I’ve seen a number of blog posts in the past showing a particular photographers’ workflow including this great one from Emulsive for storing, filing and recording negatives, handling digital copies and backups etc. I’m not saying this is the ideal method, it works for, it might not work for you, but it might give you some ideas for you own workflow. I’ve included a template for the Film Log Spreadsheet I use, feel free to use it or modify it for your own use. If you have any ideas for improvements please let me know your thoughts in the comments section at the end.
1. Assign Number to Roll
Every roll of film that I load into one of my cameras gets logged into a spreadsheet and assigned a number 0001, 0002 etc. I have a worksheet per year so the numbering gets reset every year and the full reference for a roll would be for example 20160001. At this point I also log the date the film was loaded, the name of the film, it’s format, ISO, EI, type, number of exposures on the roll and which camera is was loaded in to.In the last couple of columns, not shown here I enter comments and details about any projects the photos might be associated with.
[Updated: 2017-05-23] While out shooting I use Shoot Film Co’s Photomemo notebooks and a Lamy Pico pen to record basic details i.e. roll number, camera, film, EI and shooting conditions. I can refer back to this via the roll number if needed.
3. Develop the Film
Once I’ve shot the film, I eventually get around to developing it, once the development is done I add more information to the worksheet. I add development date, developer, dilution, development time, temperature, agitation method, stop bath used, stop time, fixer used and fixing time. Currently I only develop my own B&W film, colour I send away to be developed, in this case I will just add the date that is was sent away and under developer I would put the company that did the development.
4. Scan the Negatives
I now scan the negatives into a folder on my local d: drive into a folder called scans and a sub folder for each roll. Use the following naming convention for the sub folder yyyyMMdd – yyyyref, using the scan date an example would be 20160203 – 20160001. The files will be named 20160001-01.tif, 2016001-02.tif etc. With this naming convention I can link the scan back to the spreadsheet easily. I add the scanning details to the spreadsheet.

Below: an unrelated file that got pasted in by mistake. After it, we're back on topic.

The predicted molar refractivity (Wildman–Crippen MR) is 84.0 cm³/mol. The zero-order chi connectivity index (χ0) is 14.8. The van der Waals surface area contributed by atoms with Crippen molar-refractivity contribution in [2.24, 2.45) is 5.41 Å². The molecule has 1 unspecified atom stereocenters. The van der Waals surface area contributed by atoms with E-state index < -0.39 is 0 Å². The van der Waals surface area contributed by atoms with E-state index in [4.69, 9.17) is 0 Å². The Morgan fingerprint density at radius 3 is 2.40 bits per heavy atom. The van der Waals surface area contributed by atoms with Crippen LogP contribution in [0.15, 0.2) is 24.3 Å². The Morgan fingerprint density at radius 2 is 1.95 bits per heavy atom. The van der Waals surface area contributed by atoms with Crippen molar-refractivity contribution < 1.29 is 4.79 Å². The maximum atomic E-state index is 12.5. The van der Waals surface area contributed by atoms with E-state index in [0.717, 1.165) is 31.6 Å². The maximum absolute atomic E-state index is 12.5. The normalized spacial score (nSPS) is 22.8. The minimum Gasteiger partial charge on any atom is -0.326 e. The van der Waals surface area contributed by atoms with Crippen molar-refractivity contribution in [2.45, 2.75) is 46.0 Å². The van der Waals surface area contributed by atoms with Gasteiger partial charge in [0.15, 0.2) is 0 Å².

5. Store the Negatives
I use CXD Timecare ringbinder boxes and Print File negative sleeves to store my negatives. I’d previously used Kenro negative sleeves but found it really difficult to insert the negatives so switched to the Print File ones, which are much, much better. I have one binder per year and the negatives get stored in the order on the spreadsheet and labelled with the spreadsheet reference ie 20160001, 20160002 etc. All types and formats are mixed together, 135, 120, colour, B&W and cameras, I can find the negatives I need using the spreadsheet.
6. Import the Scans into Lightroom
Once the negatives are stored away safely I import the scans into Lightroom, this process copies the scans onto an external drive and are stored in the following folder structure, yyyy\MM based on the date the film was shot. I assign basic keywords on import such as the reference 20160001, 20160002 etc, plus the camera, film and any other useful information that will help me filter my library. The scans are stored along side my digital images. By having the reference as a keyword, I can cross reference the spreadsheet or find the physical negatives if I need to. So, if I later find an image in my Lightroom library that maybe I want to rescan, get wet printed or find more information about how it was developed, I can get the reference from the keyword which I can then look up in the spreadsheet or in the appropriate negative storage folder.
By this stage I already have the original scans on my internal drive and on an external drive where my Lightroom photo library is located. As I am very paranoid about losing my images, I have a second external drive attached to my computer that I use to further backup my data. I use a program called Goodsync that monitors changes to my files and automatically backs them up to the second external drive. This setup hopefully covers me for hard drive failures, but I also worry about something more serious happening that would mean I lost all my local and external hard drives, to guard against this I use Backblaze to backup to the cloud. For $5 a month I get unlimited automated cloud backups, if anything happens to my on site data, I can either download it all from their site or for a fee they will send me a drive with my data on.